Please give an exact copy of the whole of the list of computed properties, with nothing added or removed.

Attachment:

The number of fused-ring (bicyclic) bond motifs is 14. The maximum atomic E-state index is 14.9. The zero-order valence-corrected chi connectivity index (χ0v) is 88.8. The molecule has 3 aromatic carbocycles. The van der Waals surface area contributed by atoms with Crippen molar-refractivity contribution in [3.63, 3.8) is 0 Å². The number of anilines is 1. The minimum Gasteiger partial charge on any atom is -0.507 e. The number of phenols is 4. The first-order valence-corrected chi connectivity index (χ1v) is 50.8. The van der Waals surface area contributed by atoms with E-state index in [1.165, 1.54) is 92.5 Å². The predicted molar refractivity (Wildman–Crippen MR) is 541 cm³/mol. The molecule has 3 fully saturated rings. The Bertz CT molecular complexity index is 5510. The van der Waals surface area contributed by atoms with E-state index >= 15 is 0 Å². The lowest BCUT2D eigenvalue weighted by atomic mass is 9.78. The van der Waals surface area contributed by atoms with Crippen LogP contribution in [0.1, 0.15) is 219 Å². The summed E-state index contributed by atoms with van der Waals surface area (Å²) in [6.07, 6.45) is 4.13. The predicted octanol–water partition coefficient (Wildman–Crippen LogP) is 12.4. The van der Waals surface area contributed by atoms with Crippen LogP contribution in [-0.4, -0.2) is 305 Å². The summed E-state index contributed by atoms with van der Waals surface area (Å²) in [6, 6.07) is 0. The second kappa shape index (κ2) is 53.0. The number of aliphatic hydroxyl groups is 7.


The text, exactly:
The number of fused-ring (bicyclic) bond motifs is 14. The maximum atomic E-state index is 14.9. The zero-order valence-corrected chi connectivity index (χ0v) is 88.8. The molecule has 3 aromatic carbocycles. The van der Waals surface area contributed by atoms with Crippen molar-refractivity contribution in [3.63, 3.8) is 0 Å². The number of anilines is 1. The minimum Gasteiger partial charge on any atom is -0.507 e. The number of phenols is 4. The first-order valence-corrected chi connectivity index (χ1v) is 50.8. The van der Waals surface area contributed by atoms with E-state index in [1.165, 1.54) is 92.5 Å². The predicted molar refractivity (Wildman–Crippen MR) is 541 cm³/mol. The molecule has 3 fully saturated rings. The Bertz CT molecular complexity index is 5510. The van der Waals surface area contributed by atoms with E-state index >= 15 is 0 Å². The lowest BCUT2D eigenvalue weighted by atomic mass is 9.78. The van der Waals surface area contributed by atoms with Crippen LogP contribution in [0.1, 0.15) is 219 Å². The summed E-state index contributed by atoms with van der Waals surface area (Å²) in [6.07, 6.45) is 4.13. The predicted octanol–water partition coefficient (Wildman–Crippen LogP) is 12.4. The van der Waals surface area contributed by atoms with Crippen LogP contribution in [-0.4, -0.2) is 305 Å². The summed E-state index contributed by atoms with van der Waals surface area (Å²) in [6, 6.07) is 0. The second kappa shape index (κ2) is 53.0. The number of aliphatic hydroxyl groups is 7.